I had never heard the word nystagmus until my first child was born in 1983. Sam was around 15 weeks old when we noticed small, jerky eye movements. Nearly two years later, after a long and tortuous journey towards a full diagnosis, we understood that Sam had a condition called cone dysfunction - literally, the cones of the eyes do not work properly. Nystagmus and acute light sensitivity are the main presenting symptoms.

It was Ron Mallett of the Institute of Ophthalmology in London who said to me one day how useful it would be if those with nystagmus, and their families, joined together to help each other, to exchange knowledge - and to support research. He gave me some addresses, and I wrote wondering what on earth would happen. By the end of 1984, a group of us had started to meet. The concept of "self-help groups" was fairly new then, and I remember our discussions about what we should actually do. I always felt the group survived us - we learned everything through our mistakes. We held an annual meeting and the creche was so chaotic, the children invaded the main session! But nothing ever really dented the enthusiasm. If ever I was feeling fed up, someone was feeling strong and that, to me, has been the story of the NN - people picking up the challenge and giving their time and energy. The group has always attracted wonderful people, and we grew.

From the moment I met other people with nystagmus, my own life was changed. For a start, I understood that Sam and we, his family, were not alone at all. People with nystagmus grew up and got on with their lives like everyone else. Of course we have worried about Sam, but he is 18 now (2001) and a fine young man. I think the Network shows what human beings can achieve when they come together to help each other, and I believe we should strive towards raising money for research. One day we will find a cure.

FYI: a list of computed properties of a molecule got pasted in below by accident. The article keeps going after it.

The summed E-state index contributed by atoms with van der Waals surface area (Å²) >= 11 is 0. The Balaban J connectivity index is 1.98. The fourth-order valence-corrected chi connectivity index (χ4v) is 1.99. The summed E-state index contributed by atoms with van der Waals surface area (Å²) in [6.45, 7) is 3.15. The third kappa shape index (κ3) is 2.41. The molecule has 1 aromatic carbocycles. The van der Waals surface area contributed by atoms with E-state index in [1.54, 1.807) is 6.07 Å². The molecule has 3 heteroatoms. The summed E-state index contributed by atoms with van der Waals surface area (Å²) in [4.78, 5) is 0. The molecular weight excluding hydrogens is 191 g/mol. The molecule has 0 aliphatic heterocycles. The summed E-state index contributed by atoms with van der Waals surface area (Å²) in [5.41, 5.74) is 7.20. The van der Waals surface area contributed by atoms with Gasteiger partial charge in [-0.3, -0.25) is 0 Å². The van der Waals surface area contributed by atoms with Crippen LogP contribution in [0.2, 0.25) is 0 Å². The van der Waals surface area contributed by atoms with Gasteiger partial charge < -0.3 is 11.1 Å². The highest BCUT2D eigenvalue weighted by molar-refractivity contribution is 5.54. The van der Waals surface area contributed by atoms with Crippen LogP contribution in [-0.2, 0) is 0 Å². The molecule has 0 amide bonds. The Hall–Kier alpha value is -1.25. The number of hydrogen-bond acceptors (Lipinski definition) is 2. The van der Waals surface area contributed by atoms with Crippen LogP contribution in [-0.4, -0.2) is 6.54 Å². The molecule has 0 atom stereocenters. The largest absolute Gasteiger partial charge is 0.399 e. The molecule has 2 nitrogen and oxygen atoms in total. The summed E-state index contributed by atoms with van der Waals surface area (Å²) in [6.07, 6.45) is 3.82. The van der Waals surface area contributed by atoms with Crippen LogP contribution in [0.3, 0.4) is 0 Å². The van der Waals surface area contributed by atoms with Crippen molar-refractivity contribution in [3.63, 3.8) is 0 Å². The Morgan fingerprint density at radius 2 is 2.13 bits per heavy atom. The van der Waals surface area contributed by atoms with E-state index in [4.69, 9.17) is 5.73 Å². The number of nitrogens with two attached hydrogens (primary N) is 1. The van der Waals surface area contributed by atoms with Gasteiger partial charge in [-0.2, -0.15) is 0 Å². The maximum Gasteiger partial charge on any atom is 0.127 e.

My husband Ian and I have another son, Max, who is 15 (2001). He did not inherit the eye condition that Sam has.

John Sanders, former Nystagmus Network Information And Development Manager

What did being the Nystagmus Network Information and Development Manger involve? I answered questions by email, phone and letter. Many people wanted support.  Just knowing they were not alone made a big difference.

"GVIS (Gwent Visual Impairment Service) arranged for John Sanders to give us a talk on Nystagmus - that was so useful. I thought I was fairly bright with 3 degrees but honestly John puts me to shame he has accomplished so much he really is an inspiration. Keep positive things I'm sure will get better."

But it's not just parents and people with nystagmus who contact the Nystagmus Network. Teachers, social workers and healthcare professionals all want to know what it's like to have nystagmus and how to help students, clients and patients. So, another part of my job was giving talks and lectures.

"The more we work with nystagmus children, we realise the more information we get the better we will be. They still come out with things that stop us totally in our tracks." - VI support teacher.

As a journalist by training, not surprisingly I was responsible for our written information too. That includes this website and Nystyagmus Network publications.

"We found your information pack very helpful- thank you very much for putting together such an informative pamphlet." - Nystagmus Network parent member.

But don't think I did everything. The Nystagmus Network has a fantastic committee and dedicated volunteers. Between them they run our database, membership, fundraising, finances, online shop and sales, media relations, research initiatives, corporate governance and organise events like our annual Open Day.

To contact the current Nystagmus Network support team email This email address is being protected from spambots. You need JavaScript enabled to view it. or call 0345 6342630.